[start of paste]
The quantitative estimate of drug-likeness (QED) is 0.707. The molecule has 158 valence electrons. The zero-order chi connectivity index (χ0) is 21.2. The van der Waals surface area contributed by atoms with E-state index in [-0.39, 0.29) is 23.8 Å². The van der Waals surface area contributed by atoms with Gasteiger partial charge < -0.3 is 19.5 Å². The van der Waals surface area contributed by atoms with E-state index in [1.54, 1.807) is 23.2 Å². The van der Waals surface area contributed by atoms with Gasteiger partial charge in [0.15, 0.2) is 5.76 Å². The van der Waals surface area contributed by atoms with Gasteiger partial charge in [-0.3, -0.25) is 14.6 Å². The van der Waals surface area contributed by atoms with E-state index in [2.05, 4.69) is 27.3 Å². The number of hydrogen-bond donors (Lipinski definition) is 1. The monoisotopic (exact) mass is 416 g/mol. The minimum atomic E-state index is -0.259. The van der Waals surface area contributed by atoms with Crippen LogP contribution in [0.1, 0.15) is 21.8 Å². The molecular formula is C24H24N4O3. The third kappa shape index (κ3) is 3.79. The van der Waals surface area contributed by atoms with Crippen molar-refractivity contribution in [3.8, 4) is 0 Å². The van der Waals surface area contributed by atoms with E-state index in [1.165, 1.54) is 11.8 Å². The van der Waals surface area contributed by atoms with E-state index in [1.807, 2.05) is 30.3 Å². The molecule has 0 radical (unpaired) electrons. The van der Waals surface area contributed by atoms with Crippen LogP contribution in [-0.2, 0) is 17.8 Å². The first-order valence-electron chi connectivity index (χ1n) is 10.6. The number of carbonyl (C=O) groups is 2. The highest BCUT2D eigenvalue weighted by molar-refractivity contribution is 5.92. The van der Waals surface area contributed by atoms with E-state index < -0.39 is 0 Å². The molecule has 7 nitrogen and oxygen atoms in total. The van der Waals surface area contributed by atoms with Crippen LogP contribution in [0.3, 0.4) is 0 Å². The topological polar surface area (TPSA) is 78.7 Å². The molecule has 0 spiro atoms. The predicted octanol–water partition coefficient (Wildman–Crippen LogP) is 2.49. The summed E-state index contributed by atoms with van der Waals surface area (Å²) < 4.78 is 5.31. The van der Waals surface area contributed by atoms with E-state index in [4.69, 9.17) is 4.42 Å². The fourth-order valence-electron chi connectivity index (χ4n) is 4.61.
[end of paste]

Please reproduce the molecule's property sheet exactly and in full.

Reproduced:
The quantitative estimate of drug-likeness (QED) is 0.707. The molecule has 158 valence electrons. The zero-order chi connectivity index (χ0) is 21.2. The van der Waals surface area contributed by atoms with E-state index in [-0.39, 0.29) is 23.8 Å². The van der Waals surface area contributed by atoms with Gasteiger partial charge < -0.3 is 19.5 Å². The van der Waals surface area contributed by atoms with E-state index in [1.54, 1.807) is 23.2 Å². The van der Waals surface area contributed by atoms with Gasteiger partial charge in [0.15, 0.2) is 5.76 Å². The van der Waals surface area contributed by atoms with Gasteiger partial charge in [-0.3, -0.25) is 14.6 Å². The van der Waals surface area contributed by atoms with E-state index in [2.05, 4.69) is 27.3 Å². The number of hydrogen-bond donors (Lipinski definition) is 1. The monoisotopic (exact) mass is 416 g/mol. The minimum atomic E-state index is -0.259. The van der Waals surface area contributed by atoms with Crippen LogP contribution in [0.1, 0.15) is 21.8 Å². The molecular formula is C24H24N4O3. The third kappa shape index (κ3) is 3.79. The van der Waals surface area contributed by atoms with Crippen molar-refractivity contribution in [3.8, 4) is 0 Å². The van der Waals surface area contributed by atoms with E-state index in [1.165, 1.54) is 11.8 Å². The van der Waals surface area contributed by atoms with E-state index in [1.807, 2.05) is 30.3 Å². The molecule has 0 radical (unpaired) electrons. The van der Waals surface area contributed by atoms with Crippen LogP contribution in [-0.2, 0) is 17.8 Å². The first-order valence-electron chi connectivity index (χ1n) is 10.6. The number of carbonyl (C=O) groups is 2. The highest BCUT2D eigenvalue weighted by molar-refractivity contribution is 5.92. The van der Waals surface area contributed by atoms with E-state index < -0.39 is 0 Å². The molecule has 7 nitrogen and oxygen atoms in total. The van der Waals surface area contributed by atoms with Crippen LogP contribution in [0.3, 0.4) is 0 Å². The topological polar surface area (TPSA) is 78.7 Å². The molecule has 0 spiro atoms. The predicted octanol–water partition coefficient (Wildman–Crippen LogP) is 2.49. The summed E-state index contributed by atoms with van der Waals surface area (Å²) < 4.78 is 5.31. The van der Waals surface area contributed by atoms with E-state index in [4.69, 9.17) is 4.42 Å². The fourth-order valence-electron chi connectivity index (χ4n) is 4.61.